In the center of the meteorite, McKays team had found tiny egg-shaped and
tubular structures that looked like fossils of minuscule bacteria. Evidence from
Zares lab provided critical support for the idea that those structures
might once have been alive.
Zare found a unique combination of everyday air pollutants called polycyclic
aromatic hydrocarbons (PAHs) that form when living things die. Because the PAHs
were concentrated in the center of the meteorite, they did not appear to be
contaminants picked up on Earth. The concentrations peaked near the possible
At first, says former grad student Simon Clemett, who worked on the project
with Claude Maechling and Xavier Chillier, no one dared breathe the L
Eventually, though, every test they could devise pointed to the same conclusion:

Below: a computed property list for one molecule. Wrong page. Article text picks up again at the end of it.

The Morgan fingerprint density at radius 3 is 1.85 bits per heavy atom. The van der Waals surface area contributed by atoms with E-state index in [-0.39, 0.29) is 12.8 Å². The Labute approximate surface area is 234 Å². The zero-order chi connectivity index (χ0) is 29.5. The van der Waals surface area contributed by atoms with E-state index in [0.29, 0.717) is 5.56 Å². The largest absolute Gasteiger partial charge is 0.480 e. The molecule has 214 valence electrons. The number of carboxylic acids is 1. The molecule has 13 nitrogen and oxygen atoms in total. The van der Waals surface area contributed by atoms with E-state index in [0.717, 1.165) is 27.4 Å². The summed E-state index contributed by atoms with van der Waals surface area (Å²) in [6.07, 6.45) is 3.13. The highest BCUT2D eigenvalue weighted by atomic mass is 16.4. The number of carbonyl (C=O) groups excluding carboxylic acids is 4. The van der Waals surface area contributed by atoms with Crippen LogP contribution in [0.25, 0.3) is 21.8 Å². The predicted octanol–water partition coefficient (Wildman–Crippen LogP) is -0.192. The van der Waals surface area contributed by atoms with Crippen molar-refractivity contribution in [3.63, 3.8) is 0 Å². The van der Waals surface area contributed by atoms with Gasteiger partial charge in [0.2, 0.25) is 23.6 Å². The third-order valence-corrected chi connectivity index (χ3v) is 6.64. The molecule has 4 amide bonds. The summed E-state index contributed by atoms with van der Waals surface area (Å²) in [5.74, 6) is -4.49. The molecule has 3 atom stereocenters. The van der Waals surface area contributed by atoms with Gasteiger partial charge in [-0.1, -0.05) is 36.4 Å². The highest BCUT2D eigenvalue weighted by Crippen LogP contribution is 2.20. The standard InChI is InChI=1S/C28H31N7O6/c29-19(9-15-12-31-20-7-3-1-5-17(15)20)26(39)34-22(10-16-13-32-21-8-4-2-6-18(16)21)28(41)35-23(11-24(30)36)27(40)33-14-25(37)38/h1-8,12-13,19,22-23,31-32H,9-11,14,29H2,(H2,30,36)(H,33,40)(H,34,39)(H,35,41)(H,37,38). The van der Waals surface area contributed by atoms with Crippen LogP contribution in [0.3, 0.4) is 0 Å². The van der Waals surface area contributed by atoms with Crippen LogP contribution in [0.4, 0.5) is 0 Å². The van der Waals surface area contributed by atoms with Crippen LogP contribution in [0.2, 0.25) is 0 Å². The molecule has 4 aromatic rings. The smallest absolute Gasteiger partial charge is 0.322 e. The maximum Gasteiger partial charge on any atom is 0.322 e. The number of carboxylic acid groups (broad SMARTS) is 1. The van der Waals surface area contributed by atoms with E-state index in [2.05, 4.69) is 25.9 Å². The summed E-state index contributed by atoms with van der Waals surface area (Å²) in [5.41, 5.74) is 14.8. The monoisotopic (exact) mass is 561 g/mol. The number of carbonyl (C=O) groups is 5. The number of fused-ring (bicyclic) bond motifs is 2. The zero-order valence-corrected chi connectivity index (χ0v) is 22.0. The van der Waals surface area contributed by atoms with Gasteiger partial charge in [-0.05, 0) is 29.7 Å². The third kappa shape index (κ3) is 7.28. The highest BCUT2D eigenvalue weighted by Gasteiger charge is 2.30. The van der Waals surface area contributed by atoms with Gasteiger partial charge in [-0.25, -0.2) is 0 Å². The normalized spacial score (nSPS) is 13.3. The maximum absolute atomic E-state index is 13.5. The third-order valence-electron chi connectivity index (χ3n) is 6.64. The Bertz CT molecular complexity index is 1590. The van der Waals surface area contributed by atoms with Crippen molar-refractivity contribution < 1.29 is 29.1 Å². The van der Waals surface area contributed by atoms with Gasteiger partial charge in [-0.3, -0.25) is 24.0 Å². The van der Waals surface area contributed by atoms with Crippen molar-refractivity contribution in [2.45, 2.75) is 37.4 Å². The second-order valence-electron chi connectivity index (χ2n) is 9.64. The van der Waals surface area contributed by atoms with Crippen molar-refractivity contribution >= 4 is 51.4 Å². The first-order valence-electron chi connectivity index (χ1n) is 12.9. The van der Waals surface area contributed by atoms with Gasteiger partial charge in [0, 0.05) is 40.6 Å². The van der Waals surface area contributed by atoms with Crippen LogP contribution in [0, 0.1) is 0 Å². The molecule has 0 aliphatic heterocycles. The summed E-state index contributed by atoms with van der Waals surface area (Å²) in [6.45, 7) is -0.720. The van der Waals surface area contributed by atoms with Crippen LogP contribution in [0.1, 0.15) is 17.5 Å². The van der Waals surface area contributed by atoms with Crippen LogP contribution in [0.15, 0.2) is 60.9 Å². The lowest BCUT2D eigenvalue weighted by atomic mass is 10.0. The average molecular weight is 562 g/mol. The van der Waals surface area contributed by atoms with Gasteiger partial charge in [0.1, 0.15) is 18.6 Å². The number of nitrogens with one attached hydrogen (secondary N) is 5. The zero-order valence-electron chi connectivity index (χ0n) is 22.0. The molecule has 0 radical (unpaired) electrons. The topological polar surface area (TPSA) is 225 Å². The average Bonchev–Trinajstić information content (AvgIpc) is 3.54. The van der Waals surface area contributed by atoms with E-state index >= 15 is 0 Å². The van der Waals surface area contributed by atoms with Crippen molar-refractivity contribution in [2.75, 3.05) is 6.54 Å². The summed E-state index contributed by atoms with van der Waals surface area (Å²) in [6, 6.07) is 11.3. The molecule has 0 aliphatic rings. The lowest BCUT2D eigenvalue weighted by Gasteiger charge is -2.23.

Several lines of evidence can be explained most simply by the hypothesis that
primitive life existed on Mars about 3.6 billion years ago.
Now that the public clamor has quieted down, the scientists involved
still must test the Martian life hypothesis. Zares lab is looking for
traces of amino acids, the
building blocks of life. Many other researchers are designing experiments,
including some that may ship on spacecraft aimed at Mars.
As intriguing as the Mars findings are, no one is promising solid proof soon.
As Zare says, It is very difficult to prove that life existed 3.6 billion
ago on Earth, let alone on Mars. ST